Tag Archives: marvel

“Ragnarok”: You should see it

I am going to do my best to let you know how much I enjoyed “Thor: Ragnarok” without ruining the movie for those few of you who haven ‘t seen it.  But you should really see it.  You might be able to find it lingering in some theaters still, but you can buy it digitally now and own the disk in a few weeks.  Watch it!

I have been a fan of Thor since the first movie, which surprised me at the time.  Thor was far from a favorite character in my comic books.  He was uninteresting, he talked strangely, and just flew around with a hammer.  He was a character that was in things I read, not a character I sought out on his own.  When the first movie was announced, I was curious at best wondering how anyone was going to make this unapproachable hero interesting for two hours.  I was impressed.  Straczynski & Branagh did a wonderful job crafting a movie that retained the epic scope of who Thor is while quite literally bringing him down to earth.  The story was a classic coming of age story, despite the fact that the main character was centuries old.

The second movie shifted focus.  It was somewhere between a war story and a save the princess story.  There was less work on the individual characters and it felt (like many of the movies often do now) like a cog in the machine that is the Marvel Cinematic Universe.  Hints were dropped, the world was saved, but we already knew Thor was in “Avengers 2” so there was no real jeopardy.  It was good, not great, and definitely felt like a set up for other things.

“Ragnarok” was once again different from its predecessors.  There was a return to classic storytelling with Thor embarking on a hero’s journey to save his home and reclaim his power.  However things did not unfold in the way we have come to expect.  The heroes aren’t that heroic, the villain has a valid point of view (although is over the top in enforcing it), the happy ending isn’t happy, and the finale has no conclusion.  It wasn’t what I expected, but I liked that it felt different.  I liked that the story wasn’t cookie cutter with predictable movements from one act to another.  The film obviously sits within a wider universe with stories that are woven together, but it does not feel tied down to the universe.  It was also funny which is a big plus for me.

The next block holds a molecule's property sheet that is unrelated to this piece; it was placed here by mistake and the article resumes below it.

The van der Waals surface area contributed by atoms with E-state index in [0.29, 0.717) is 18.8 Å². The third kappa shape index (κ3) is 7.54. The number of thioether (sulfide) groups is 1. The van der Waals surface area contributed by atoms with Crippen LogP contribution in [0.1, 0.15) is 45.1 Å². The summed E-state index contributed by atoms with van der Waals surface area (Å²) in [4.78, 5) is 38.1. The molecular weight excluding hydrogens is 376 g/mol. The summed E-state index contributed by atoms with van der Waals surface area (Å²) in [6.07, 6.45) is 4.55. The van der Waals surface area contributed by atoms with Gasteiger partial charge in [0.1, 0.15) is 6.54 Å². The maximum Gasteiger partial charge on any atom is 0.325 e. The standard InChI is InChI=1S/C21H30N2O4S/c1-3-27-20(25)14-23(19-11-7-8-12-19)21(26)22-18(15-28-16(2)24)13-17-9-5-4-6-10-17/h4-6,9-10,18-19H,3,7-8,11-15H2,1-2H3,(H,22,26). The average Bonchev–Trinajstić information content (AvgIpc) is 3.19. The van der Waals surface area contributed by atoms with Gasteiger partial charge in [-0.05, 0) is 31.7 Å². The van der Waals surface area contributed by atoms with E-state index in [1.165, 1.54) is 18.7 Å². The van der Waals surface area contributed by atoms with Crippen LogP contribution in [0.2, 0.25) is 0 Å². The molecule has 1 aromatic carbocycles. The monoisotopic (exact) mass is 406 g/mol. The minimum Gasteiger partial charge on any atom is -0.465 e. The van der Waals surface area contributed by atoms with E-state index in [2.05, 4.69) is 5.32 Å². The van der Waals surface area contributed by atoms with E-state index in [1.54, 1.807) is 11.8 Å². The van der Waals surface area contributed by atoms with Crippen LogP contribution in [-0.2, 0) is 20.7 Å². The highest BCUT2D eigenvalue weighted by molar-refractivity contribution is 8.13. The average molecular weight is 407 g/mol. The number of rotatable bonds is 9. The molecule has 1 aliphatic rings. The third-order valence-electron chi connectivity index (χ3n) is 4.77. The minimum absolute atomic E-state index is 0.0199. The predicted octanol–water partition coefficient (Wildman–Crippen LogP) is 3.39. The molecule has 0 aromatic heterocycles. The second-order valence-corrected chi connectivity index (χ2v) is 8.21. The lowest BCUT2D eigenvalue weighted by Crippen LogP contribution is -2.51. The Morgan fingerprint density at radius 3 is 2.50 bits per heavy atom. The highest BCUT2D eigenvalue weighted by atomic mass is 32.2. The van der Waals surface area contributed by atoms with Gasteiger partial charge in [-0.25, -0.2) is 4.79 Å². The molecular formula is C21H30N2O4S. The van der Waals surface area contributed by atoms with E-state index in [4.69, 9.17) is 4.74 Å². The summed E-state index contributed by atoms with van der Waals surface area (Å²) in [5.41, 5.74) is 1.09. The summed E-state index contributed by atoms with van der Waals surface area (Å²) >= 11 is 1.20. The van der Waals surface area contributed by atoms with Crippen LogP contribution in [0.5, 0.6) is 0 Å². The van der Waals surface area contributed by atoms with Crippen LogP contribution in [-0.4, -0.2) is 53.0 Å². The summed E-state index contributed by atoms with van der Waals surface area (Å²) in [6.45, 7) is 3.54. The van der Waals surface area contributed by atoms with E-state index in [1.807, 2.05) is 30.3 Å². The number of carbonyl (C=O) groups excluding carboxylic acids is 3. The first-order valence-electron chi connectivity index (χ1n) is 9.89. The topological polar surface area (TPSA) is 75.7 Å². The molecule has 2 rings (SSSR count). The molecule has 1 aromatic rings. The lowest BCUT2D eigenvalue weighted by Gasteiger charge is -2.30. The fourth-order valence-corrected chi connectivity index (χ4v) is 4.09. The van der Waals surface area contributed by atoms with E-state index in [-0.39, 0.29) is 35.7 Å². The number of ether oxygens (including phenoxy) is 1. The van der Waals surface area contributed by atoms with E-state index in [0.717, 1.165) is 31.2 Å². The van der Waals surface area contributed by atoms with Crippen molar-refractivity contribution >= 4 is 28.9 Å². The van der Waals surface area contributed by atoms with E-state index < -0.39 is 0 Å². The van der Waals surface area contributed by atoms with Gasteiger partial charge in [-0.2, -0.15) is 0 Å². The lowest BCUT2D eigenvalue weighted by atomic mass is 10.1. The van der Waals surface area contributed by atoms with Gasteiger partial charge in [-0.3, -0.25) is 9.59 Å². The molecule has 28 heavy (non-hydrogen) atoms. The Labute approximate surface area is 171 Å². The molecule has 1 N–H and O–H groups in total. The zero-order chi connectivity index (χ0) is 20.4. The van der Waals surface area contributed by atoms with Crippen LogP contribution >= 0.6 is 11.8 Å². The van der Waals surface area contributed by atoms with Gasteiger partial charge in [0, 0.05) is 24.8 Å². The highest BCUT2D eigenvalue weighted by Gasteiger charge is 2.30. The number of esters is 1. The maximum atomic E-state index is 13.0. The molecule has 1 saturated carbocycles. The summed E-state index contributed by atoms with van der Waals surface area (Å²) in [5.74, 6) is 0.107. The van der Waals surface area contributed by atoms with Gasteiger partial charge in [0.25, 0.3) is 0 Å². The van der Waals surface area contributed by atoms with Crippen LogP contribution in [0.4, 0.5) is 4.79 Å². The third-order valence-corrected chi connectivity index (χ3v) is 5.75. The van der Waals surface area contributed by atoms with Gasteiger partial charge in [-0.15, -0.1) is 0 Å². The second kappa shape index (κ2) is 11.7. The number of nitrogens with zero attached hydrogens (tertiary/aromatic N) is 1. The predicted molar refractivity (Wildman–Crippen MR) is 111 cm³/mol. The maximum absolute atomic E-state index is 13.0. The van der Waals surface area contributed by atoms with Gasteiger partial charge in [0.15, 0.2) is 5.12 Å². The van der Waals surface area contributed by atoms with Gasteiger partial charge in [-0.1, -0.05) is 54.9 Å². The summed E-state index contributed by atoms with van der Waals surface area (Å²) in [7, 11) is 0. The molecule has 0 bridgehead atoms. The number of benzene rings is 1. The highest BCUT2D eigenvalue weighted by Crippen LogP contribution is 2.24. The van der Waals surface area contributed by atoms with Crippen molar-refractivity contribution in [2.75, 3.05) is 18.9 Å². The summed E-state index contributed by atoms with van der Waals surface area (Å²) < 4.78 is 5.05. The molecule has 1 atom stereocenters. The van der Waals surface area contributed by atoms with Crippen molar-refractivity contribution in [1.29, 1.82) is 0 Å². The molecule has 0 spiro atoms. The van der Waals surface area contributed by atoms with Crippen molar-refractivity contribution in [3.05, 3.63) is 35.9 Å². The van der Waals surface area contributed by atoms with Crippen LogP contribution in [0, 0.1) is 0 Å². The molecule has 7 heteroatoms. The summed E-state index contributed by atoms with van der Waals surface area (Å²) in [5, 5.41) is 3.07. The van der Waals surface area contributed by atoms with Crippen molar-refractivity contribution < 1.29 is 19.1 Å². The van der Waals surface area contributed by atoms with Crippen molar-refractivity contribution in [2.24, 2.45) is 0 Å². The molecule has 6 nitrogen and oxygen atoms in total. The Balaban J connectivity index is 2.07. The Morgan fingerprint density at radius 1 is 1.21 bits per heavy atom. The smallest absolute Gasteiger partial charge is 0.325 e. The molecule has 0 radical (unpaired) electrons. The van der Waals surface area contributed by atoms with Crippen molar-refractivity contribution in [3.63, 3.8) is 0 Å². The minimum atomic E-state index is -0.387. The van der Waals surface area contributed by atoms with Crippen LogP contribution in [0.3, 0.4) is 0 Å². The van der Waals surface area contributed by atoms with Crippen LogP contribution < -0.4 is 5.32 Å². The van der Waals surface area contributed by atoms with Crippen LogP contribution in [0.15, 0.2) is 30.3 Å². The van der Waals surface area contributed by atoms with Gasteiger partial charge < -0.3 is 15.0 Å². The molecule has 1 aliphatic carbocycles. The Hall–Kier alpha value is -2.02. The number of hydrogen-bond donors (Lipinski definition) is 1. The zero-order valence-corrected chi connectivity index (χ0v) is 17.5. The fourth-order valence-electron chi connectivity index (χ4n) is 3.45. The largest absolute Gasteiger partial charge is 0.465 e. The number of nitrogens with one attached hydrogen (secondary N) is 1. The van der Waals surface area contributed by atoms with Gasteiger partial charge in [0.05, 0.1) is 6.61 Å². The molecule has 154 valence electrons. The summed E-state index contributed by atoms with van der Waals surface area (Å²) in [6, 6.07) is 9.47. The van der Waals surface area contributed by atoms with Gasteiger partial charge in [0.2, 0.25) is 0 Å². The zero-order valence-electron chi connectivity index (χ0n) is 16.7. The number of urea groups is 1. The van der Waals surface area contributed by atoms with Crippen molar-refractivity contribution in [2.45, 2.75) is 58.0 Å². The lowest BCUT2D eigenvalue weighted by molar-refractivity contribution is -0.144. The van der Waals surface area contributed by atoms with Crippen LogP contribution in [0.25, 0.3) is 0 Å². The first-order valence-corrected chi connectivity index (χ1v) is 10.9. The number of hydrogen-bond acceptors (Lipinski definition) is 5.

If you are at all invested in the Thor character or the greater MCU, “Ragnarok” is a must see.  Fortunately, it is also enjoyable and unpredictable.  It may not be the best of the MCU movies, but it is far from the worst.



Guardians of Grace?

************************ MINOR SPOILER ALERT*************************

I’m writing about the two “Guardians of the Galaxy” movies today.  There are no major plot points revealed from either movie.  However, if you haven’t seen them and are a movie experience purist and want to see them with no preconceived ideas, you may want to skip this blog today.

************************ END SPOILER ALERT ***************************

One of the more wacky additions to the Marvel Cinematic Universe has to be “The Guardians of the Galaxy” films.  The characters are not those that we might expect to get their own movie, let alone a franchise.  They are definitely, third tier characters or lower.  Even those of us who read more Marvel comics than those that had mutants or spiders, had no idea who these people might be.  Going into the first one I was confident that #1: The soundtrack would be good and #2: The MCU hadn’t let me down yet.

“Guardians of the Galaxy” was a surprise and a delight.  It was funny and irreverent without having to descend to “Deadpool” levels of funny and irreverent.  There was action, adventure, an origin story, and the overarching plot of the whole MCU was advanced.  At it’s heart, however, none of that was what the movie was about.  “Guardians” was really about what makes a hero. A hero isn’t necessarily the best person, the most talented person, or even  someone inspired to help others.  Sometimes a hero is simply the person who is willing to do what needs to be done in spite of his or her flaws and imperfections.  Which, of course, means that we can all be heroes.  Audiences responded to these misfits and rooted for them even though most of us had never heard of them before.

“Guardians of the Galaxy, Vol 2” came out a few weeks ago and to my mind was not as strong.  The soundtrack was not as good, the action was repetitive, and it just felt like they were trying too hard to recapture the magic of the original.  There was a strained quality to the first half of the movie.  The humor felt forced rather than organic.  There was still action, adventure, and an origin story, but the overarching plot of the MCU was not advanced.  Like the original, however the larger message of the film was more than the sum of its parts.  “Vol. 2′ was ultimately about what makes family.  Family isn’t about who we may be related to, how we are raised, or what is considered ‘normal’ family structures.  Family is about who we love and who loves us.  It is about those we choose to share our life and those who put up with our faults, foibles, and rough edges.  Perfection is held up as a negative example and forgiveness is what brings people together.  Again, this gives us hope than even our flawed lives can be of worth to the right people.  Call me crazy, but this sounds like grace to me.

Grace is love in spite of flaws and finding courage in spite of fear.  Grace allows us to see the best in ourselves and know that we are of value.  Grace tells us that we are forgiven even when we don’t deserve forgiveness.  Through grace we find hope, love, and the strength to be our best possible selves.  And we find evidence of it in the most unexpected places, like sci-fi movies about a group of outsiders.

All of that is why grace is so amazing.